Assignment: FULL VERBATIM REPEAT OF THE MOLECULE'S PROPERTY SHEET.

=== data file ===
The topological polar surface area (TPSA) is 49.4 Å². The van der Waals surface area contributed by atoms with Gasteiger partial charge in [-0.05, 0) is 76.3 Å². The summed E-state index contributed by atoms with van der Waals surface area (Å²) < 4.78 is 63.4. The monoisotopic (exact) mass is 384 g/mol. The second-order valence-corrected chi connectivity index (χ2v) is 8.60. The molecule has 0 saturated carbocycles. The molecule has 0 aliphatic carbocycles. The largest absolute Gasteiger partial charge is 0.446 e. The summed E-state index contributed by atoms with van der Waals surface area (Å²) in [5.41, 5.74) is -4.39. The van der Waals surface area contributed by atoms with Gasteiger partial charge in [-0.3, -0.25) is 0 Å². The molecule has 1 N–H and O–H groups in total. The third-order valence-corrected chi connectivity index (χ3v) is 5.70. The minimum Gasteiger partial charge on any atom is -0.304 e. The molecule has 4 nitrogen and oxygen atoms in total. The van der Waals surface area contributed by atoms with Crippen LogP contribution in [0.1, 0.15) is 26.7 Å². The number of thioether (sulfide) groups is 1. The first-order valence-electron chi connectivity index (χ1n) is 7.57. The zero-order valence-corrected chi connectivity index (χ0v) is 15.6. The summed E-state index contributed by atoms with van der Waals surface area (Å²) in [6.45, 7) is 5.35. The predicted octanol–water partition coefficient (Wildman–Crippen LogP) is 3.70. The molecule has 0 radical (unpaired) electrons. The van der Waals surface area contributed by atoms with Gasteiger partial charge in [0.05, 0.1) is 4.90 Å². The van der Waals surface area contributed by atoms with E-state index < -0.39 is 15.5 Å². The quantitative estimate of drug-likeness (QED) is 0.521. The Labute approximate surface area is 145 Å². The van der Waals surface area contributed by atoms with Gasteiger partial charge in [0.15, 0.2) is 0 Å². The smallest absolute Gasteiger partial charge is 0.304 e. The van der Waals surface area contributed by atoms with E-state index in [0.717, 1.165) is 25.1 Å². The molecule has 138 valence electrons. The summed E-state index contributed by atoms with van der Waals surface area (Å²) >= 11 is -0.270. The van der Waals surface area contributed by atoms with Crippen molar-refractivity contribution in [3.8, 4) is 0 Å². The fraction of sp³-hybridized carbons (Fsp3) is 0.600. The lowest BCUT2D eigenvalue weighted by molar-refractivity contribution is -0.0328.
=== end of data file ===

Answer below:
The topological polar surface area (TPSA) is 49.4 Å². The van der Waals surface area contributed by atoms with Gasteiger partial charge in [-0.05, 0) is 76.3 Å². The summed E-state index contributed by atoms with van der Waals surface area (Å²) < 4.78 is 63.4. The monoisotopic (exact) mass is 384 g/mol. The second-order valence-corrected chi connectivity index (χ2v) is 8.60. The molecule has 0 saturated carbocycles. The molecule has 0 aliphatic carbocycles. The largest absolute Gasteiger partial charge is 0.446 e. The summed E-state index contributed by atoms with van der Waals surface area (Å²) in [5.41, 5.74) is -4.39. The van der Waals surface area contributed by atoms with Gasteiger partial charge in [-0.3, -0.25) is 0 Å². The molecule has 1 N–H and O–H groups in total. The third-order valence-corrected chi connectivity index (χ3v) is 5.70. The minimum Gasteiger partial charge on any atom is -0.304 e. The molecule has 4 nitrogen and oxygen atoms in total. The van der Waals surface area contributed by atoms with Crippen LogP contribution in [0.1, 0.15) is 26.7 Å². The number of thioether (sulfide) groups is 1. The first-order valence-electron chi connectivity index (χ1n) is 7.57. The zero-order valence-corrected chi connectivity index (χ0v) is 15.6. The summed E-state index contributed by atoms with van der Waals surface area (Å²) in [6.45, 7) is 5.35. The predicted octanol–water partition coefficient (Wildman–Crippen LogP) is 3.70. The molecule has 0 radical (unpaired) electrons. The van der Waals surface area contributed by atoms with Gasteiger partial charge in [0.05, 0.1) is 4.90 Å². The van der Waals surface area contributed by atoms with E-state index < -0.39 is 15.5 Å². The quantitative estimate of drug-likeness (QED) is 0.521. The Labute approximate surface area is 145 Å². The van der Waals surface area contributed by atoms with Gasteiger partial charge in [0.15, 0.2) is 0 Å². The smallest absolute Gasteiger partial charge is 0.304 e. The van der Waals surface area contributed by atoms with E-state index in [0.717, 1.165) is 25.1 Å². The molecule has 138 valence electrons. The summed E-state index contributed by atoms with van der Waals surface area (Å²) >= 11 is -0.270. The van der Waals surface area contributed by atoms with Crippen molar-refractivity contribution in [3.8, 4) is 0 Å². The fraction of sp³-hybridized carbons (Fsp3) is 0.600. The lowest BCUT2D eigenvalue weighted by molar-refractivity contribution is -0.0328.